Economy | - Part 30

Ms. Yellen’s Latest Capitol Hill Appearance

New Federal Reserve Chairman Janet Yellen trudged up to Capitol Hill today to appear before the Senate Banking Committee and share a few thoughts on the U.S. economy and financial markets (note that this was originally scheduled for February 13, but was delayed due to snow). Some of the highlights are captured in this video from Reuters.

Of course, there was nothing new in anything Ms.Yellen said as she once again proved adept at talking a lot without really saying anything that everybody didn’t already know.

I’ve been meaning to look into her accent (she’s obviously from New York, but, being from Pennsylvania, all New Yorkers sound alike to me) and why her manner of speaking is so familiar, as if I’ve heard this many times before, for hours on end when I was much younger.

It didn’t take long to stumble upon Is it me or does Janet Yellen’s accent and intonation make her sound like a female Woody Allen?

Answer: No, it’s no just you – that’s exactly who she sounds like.

An Unaware Fed in 2008

The recently released Federal Reserve 2008 Transcripts and Other Historical Materials have made for some interesting reading for those whose job it is to peruse this material and write about it. It’s taken a few days to pore over it all and the reviews are in (they’re not good).

From Laughing all the way to an economic crash at Marketwatch:

“As somebody who stupidly is just going to contract on a new house because I have to please my wife, I actually thought exactly along these lines and was thinking about pulling out but then decided that my marriage was more important.” — Gov. Frederic Mishkin on falling housing prices and his marriage.

“Lehman’s short-term financing counterparties have generally proved to be patient. The financing backstop provided by the Primary Dealer Credit Facility has been cited by many counterparties as a critical element that has encouraged them to keep their financing lines to Lehman in place.” — NY Fed President William Dudley in June 2008

From that same June meeting in 2008 Fed Career Killers at Macro Business:

MR. FISHER: If Robert Frost will forgive me, the woods are not lovely, and they are indeed deep and dark on the price front. Although the tail risk of economic recession has diminished, I think it still exists. … But the risk of inflation, in my view, has assumed greater depth and breadth since we last met.

MR. LACKER: Even if we avoid outright recession, as now seems probable, the unemployment rate is likely to keep rising for a time.

Of course, as we now know, the recession was already seven months old by that time.

See also, Ben Bernanke’s Biggest Mistake and The Great Recession! It’s right behind you!

Weather Blamed for Existing Home Sales Drop

The National Association of Realtors reported that sales of existing homes fell 5.1 percent last month, from an annual rate of 4.87 million units in December to 4.62 million in January, due in large part to bad weather and low inventory.

Home prices also continued to rise and, combined with higher mortgage rates, these factors kept some buyers away as well during what is normally a very slow time of the year for home sales, requiring large seasonal adjustments that can make the data difficult to interpret.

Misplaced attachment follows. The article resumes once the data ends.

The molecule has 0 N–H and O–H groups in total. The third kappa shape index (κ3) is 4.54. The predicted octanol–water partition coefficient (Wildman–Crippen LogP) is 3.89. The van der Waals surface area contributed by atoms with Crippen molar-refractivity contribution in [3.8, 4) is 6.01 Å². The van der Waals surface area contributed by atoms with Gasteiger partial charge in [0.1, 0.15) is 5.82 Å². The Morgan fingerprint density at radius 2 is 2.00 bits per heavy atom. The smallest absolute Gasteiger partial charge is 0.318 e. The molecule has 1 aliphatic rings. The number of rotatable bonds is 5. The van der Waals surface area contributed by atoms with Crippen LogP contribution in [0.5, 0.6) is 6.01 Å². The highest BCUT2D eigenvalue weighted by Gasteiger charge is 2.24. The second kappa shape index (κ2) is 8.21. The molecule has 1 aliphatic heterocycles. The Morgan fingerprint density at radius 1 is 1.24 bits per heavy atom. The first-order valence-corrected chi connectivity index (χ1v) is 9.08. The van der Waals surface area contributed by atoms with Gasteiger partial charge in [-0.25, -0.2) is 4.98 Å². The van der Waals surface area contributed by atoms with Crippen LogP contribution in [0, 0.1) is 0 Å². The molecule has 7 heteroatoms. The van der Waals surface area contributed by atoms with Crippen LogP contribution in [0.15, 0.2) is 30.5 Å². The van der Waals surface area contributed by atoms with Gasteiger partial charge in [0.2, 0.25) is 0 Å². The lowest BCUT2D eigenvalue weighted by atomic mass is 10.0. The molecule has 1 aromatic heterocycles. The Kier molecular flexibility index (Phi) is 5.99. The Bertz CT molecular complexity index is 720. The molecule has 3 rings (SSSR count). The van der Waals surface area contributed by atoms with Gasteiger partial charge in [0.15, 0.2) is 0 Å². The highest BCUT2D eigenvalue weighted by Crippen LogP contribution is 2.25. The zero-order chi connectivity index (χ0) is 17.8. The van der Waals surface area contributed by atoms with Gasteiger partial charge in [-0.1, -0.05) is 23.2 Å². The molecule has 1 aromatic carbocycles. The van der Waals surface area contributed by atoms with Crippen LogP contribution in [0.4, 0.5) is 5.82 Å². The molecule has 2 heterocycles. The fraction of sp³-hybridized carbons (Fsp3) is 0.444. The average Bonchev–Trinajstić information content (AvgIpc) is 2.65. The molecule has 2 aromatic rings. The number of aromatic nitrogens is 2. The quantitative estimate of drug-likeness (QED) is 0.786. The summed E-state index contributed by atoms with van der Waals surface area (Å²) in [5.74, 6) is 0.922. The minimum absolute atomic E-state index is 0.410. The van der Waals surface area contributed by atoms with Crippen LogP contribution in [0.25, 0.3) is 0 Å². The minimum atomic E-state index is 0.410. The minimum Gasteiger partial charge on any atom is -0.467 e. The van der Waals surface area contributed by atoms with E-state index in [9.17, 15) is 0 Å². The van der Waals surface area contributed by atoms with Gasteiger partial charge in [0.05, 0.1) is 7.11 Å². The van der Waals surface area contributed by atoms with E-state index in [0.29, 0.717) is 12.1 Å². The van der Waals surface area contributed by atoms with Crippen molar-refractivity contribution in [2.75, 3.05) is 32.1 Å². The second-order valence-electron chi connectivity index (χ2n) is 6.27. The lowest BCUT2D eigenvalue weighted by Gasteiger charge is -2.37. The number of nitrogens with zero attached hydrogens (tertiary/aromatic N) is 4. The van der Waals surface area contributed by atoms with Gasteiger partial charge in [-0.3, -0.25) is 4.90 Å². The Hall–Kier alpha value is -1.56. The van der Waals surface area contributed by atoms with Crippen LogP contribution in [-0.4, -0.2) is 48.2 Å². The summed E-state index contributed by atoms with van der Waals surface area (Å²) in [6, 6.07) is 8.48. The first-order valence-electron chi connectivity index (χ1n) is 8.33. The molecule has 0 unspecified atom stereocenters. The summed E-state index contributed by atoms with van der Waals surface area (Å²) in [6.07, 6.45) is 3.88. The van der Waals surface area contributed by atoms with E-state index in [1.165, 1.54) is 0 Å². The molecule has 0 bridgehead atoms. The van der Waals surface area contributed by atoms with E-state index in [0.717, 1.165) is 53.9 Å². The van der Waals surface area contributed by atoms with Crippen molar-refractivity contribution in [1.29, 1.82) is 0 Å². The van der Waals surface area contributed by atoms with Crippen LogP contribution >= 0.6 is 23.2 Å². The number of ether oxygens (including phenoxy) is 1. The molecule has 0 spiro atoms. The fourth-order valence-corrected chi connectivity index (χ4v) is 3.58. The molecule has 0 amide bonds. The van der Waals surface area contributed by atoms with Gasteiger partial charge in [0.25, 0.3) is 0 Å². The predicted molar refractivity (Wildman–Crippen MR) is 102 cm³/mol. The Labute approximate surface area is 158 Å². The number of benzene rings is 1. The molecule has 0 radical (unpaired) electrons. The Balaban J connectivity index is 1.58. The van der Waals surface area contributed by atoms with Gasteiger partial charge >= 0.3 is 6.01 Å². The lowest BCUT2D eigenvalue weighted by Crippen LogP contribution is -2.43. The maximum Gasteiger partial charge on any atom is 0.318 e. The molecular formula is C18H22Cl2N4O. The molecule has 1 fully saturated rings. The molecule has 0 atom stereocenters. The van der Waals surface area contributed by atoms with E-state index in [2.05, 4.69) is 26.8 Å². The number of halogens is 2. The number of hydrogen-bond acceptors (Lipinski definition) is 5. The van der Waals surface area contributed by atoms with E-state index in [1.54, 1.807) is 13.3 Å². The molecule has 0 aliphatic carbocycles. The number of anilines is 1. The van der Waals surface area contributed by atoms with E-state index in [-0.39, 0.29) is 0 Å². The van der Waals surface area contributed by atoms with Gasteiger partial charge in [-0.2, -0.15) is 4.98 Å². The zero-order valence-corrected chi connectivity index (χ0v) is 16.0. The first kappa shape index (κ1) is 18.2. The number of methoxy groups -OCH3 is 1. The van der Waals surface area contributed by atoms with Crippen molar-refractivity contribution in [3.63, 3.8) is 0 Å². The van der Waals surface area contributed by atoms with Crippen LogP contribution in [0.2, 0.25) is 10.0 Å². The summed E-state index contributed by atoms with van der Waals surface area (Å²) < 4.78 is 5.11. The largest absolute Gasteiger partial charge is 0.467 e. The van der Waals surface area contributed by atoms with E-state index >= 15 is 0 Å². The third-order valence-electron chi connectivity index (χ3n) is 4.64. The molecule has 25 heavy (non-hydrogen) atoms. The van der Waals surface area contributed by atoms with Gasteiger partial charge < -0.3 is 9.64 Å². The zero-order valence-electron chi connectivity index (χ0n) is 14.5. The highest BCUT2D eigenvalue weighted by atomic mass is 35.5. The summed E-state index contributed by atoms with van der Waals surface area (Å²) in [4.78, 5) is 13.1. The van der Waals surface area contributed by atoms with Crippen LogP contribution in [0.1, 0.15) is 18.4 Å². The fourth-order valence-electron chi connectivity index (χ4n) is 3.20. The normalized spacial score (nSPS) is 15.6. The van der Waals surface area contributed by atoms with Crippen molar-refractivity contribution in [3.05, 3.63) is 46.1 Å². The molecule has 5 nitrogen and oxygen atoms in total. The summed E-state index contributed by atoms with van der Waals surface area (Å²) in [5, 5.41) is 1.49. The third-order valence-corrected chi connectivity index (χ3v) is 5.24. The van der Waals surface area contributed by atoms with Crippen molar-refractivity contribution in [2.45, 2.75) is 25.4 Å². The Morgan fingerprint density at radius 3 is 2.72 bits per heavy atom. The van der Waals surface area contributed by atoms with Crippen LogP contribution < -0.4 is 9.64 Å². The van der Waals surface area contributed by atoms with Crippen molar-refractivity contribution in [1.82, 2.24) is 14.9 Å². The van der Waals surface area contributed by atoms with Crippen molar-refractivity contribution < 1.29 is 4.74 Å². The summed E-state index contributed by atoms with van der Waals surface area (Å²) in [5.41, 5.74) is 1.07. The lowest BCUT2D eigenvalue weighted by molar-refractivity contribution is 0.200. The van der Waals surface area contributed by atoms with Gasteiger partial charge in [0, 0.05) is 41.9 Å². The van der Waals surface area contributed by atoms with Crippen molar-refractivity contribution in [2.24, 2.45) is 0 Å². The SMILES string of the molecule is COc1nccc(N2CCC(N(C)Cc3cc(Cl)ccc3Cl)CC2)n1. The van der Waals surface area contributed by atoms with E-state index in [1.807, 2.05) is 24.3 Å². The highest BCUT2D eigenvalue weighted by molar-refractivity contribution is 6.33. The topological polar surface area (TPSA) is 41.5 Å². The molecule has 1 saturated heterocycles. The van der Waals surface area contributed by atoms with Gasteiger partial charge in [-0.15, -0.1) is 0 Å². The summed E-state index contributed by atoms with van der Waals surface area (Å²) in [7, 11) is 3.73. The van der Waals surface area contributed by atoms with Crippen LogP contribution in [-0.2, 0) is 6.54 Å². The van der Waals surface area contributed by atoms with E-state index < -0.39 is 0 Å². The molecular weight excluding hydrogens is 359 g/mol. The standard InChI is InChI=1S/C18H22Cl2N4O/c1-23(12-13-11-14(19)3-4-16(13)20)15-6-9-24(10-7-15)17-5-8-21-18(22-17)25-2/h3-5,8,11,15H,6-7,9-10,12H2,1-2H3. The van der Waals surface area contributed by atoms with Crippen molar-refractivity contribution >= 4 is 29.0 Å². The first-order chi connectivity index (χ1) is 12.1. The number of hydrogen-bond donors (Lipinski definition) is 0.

January Existing Home Sales

The January sales rate was the lowest since July 2012 as first time buyers dropped to a record low of just 26 percent. Only 11 percent of January sales were foreclosures and 4 percent were short sales, down sharply from a year ago, as all-cash sales accounted for  33 percent of transactions. Investors were behind 20 percent of all home purchases last month with 70 percent of these being cash transactions.

Consistent with seasonal price weakness that is to be expected at this time of the year, the median existing home price fell from $198,000 in December to $188,900 last month, however, home values are 10.7 percent higher than a year ago.

Particularly after a winter like this, it’s a good idea to wait until spring to draw any conclusions about the health of the nation’s housing market.

Unemployment Now the Top Problem in U.S.

More evidence that the government’s official unemployment rate (i.e., the one that has been dropping steadily over the last year or so, but primarily as a result of people dropping out of the workforce) may not be a particularly good indicator of the health of the labor market comes via this Gallup poll where jobs vaulted into the top spot on America’s problem list.

Of course, the federal government’s recent tendency not to shoot itself in the foot about every six months has left a lot of people who, previously, thought Washington was our biggest problem looking for other problems and, as indicated below, they’ve settled in on the economy in general and jobs in particular.

Jobs Problem

Interestingly, just prior to the ill-fated launch of Obamacare, healthcare was seen as our number one problem as recently as five months ago and, of course, the government shutdown in the fall caused the spike in the black curve back in October.

Republicans have changed their views dramatically in just the last month as those saying government is our top problem fell from 26 percent in January to 15 percent in February while those citing the labor market jumped from 11 percent to 24 percent.

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